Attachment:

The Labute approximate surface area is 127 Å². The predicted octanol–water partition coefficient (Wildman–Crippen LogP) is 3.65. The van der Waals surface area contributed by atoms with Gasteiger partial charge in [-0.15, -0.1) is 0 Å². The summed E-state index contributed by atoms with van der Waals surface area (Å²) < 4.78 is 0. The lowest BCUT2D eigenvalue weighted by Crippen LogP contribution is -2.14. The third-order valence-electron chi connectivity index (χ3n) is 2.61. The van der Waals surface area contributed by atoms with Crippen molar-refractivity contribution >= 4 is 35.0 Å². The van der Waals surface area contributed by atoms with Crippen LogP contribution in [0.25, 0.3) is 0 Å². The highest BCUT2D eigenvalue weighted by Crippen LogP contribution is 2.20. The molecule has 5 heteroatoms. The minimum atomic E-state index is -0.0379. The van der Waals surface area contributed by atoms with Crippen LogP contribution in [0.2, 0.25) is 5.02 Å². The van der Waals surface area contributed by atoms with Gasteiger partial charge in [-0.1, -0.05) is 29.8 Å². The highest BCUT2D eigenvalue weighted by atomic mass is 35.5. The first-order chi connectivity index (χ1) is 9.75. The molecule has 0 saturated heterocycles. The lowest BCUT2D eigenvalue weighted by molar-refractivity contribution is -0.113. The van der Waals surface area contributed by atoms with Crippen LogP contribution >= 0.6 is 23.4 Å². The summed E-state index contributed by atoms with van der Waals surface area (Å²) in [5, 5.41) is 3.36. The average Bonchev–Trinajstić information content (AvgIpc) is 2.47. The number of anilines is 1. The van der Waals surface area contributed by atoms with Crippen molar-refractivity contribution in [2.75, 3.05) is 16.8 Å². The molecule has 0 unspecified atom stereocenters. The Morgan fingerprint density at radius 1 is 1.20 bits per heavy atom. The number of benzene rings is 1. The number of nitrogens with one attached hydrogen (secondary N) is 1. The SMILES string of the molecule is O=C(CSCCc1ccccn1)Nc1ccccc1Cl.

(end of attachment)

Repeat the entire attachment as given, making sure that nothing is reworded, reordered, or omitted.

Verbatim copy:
The Labute approximate surface area is 127 Å². The predicted octanol–water partition coefficient (Wildman–Crippen LogP) is 3.65. The van der Waals surface area contributed by atoms with Gasteiger partial charge in [-0.15, -0.1) is 0 Å². The summed E-state index contributed by atoms with van der Waals surface area (Å²) < 4.78 is 0. The lowest BCUT2D eigenvalue weighted by Crippen LogP contribution is -2.14. The third-order valence-electron chi connectivity index (χ3n) is 2.61. The van der Waals surface area contributed by atoms with Crippen molar-refractivity contribution >= 4 is 35.0 Å². The van der Waals surface area contributed by atoms with Crippen LogP contribution in [0.25, 0.3) is 0 Å². The highest BCUT2D eigenvalue weighted by Crippen LogP contribution is 2.20. The molecule has 5 heteroatoms. The minimum atomic E-state index is -0.0379. The van der Waals surface area contributed by atoms with Crippen LogP contribution in [0.2, 0.25) is 5.02 Å². The van der Waals surface area contributed by atoms with Gasteiger partial charge in [-0.1, -0.05) is 29.8 Å². The highest BCUT2D eigenvalue weighted by atomic mass is 35.5. The first-order chi connectivity index (χ1) is 9.75. The molecule has 0 saturated heterocycles. The lowest BCUT2D eigenvalue weighted by molar-refractivity contribution is -0.113. The van der Waals surface area contributed by atoms with Crippen LogP contribution >= 0.6 is 23.4 Å². The summed E-state index contributed by atoms with van der Waals surface area (Å²) in [5, 5.41) is 3.36. The average Bonchev–Trinajstić information content (AvgIpc) is 2.47. The number of anilines is 1. The van der Waals surface area contributed by atoms with Crippen molar-refractivity contribution in [2.75, 3.05) is 16.8 Å². The molecule has 0 unspecified atom stereocenters. The Morgan fingerprint density at radius 1 is 1.20 bits per heavy atom. The number of benzene rings is 1. The number of nitrogens with one attached hydrogen (secondary N) is 1. The SMILES string of the molecule is O=C(CSCCc1ccccn1)Nc1ccccc1Cl.